Liberton High in Edinburgh remains shut after the death of the schoolgirl, named locally as Keane Wallis-Bennett.
A church vigil will be held later today, when classmates will be given the opportunity to light candles for the first year student.
Speaking in the Commons, Prime Minister David Cameron described the accident as "absolutely shocking" and said lessons should be learnt to prevent any future tragedies.
Police and the Health and Safety Executive (HSE) are leading the investigation into the pupil's death and a programme of building checks by surveyors is under way at the school, in the south of Edinburgh.
The city council was recently fined £8,000 after a Liberton pupil was injured falling down a lift shaft at the school in December 2011.
Scottish Justice Secretary Kenny MacAskill, MSP for the Edinburgh Eastern area, said the school "has its challenges" but he did not believe there were problems with health and safety.
He told BBC Radio Scotland's Good Morning Scotland programme: "It's hard to imagine the situation of a child going off to school on a spring day never to return, and our hearts and thoughts go out to the family and the wider community and pupils."
He said the girl's death was a double blow for the school after the death of pupil Jamie Skinner, 13, who collapsed while playing football for Tyncastle FC at the end of last year.
Mr MacAskill said: "The school will bounce back, it's had its challenges. This is a tragedy but it remains part of the bedrock of that community."
Asked if there were concerns about health and safety at Liberton High, he said: "I don't believe so. The school, as with many schools of that era, the late 50s early 60s, has its challenges. There was storm damage a few years back that caused considerable difficulties and the incident for which the council was fined.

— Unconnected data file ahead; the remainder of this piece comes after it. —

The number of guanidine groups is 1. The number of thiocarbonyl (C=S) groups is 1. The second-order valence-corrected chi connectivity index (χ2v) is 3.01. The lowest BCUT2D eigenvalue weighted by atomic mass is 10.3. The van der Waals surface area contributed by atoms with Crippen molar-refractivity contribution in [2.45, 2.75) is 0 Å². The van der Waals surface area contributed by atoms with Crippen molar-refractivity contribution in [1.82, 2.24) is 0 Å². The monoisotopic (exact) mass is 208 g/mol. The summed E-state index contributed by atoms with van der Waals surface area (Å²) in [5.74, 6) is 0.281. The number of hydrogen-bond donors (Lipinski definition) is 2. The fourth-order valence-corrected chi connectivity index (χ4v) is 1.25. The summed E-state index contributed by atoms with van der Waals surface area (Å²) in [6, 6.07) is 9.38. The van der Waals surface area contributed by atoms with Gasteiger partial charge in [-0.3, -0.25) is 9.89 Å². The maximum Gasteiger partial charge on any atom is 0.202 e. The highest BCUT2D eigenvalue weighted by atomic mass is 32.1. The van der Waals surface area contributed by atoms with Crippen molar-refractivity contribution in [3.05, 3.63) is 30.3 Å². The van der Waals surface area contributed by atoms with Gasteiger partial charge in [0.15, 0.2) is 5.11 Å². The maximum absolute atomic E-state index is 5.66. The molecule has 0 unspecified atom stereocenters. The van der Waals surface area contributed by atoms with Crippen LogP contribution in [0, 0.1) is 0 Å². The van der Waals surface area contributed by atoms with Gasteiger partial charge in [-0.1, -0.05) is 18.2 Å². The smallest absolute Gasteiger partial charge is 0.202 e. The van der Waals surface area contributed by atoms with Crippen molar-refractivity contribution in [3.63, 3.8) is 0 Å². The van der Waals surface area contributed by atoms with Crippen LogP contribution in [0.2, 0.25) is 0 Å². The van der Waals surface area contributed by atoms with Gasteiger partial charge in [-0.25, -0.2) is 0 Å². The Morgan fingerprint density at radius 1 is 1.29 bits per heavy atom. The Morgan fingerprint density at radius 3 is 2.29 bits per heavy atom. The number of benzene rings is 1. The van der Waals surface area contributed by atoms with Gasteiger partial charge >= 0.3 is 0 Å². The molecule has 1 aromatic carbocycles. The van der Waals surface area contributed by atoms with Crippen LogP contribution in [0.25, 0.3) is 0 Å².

"But notwithstanding the difficulties with fragmenting and fraying to the fabric, it's a good school in which the head and past head have done a remarkable job in making it a very good school for the local community."
Edinburgh City Council said a survey of all its schools was carried out between 2012 and 2013 and no concerns were identified with the free-standing wall at Liberton High.
The school will not reopen this week and a full survey will be completed before pupils return from the Easter holidays in three weeks.
A spokesman said: "As a precaution, specialist council building services staff will be surveying all similar walls in schools where we know that they exist."
The tragedy was raised at Prime Minister's Questions in the House of Commons by Edinburgh South MP Ian Murray, whose constituency includes the Liberton school.
He said: "I'm sure the Prime Minister and the whole House would wish to send their condolences to the headteacher Stephen Kelly, the staff, teachers and pupils at the school, her friends and of course her family, who sent her to school yesterday morning, for her never to return home."
Mr Cameron replied: "This was an absolutely shocking accident that people will have seen across the country, and their hearts will go out to the family and all those involved in the school.
"Clearly the lessons will have to be learnt to make sure that accidents like this can't happen again."
Liberton Northfield church will be open this afternoon and evening for pupils and members of the local community who would like to sign a book of condolence and light candles.
Liberton chaplain Reverend Cammy Mackenzie said: "We recognise the impact this is having on the community and we will be there for anyone who needs us. The church will remain open for as many days as it is required."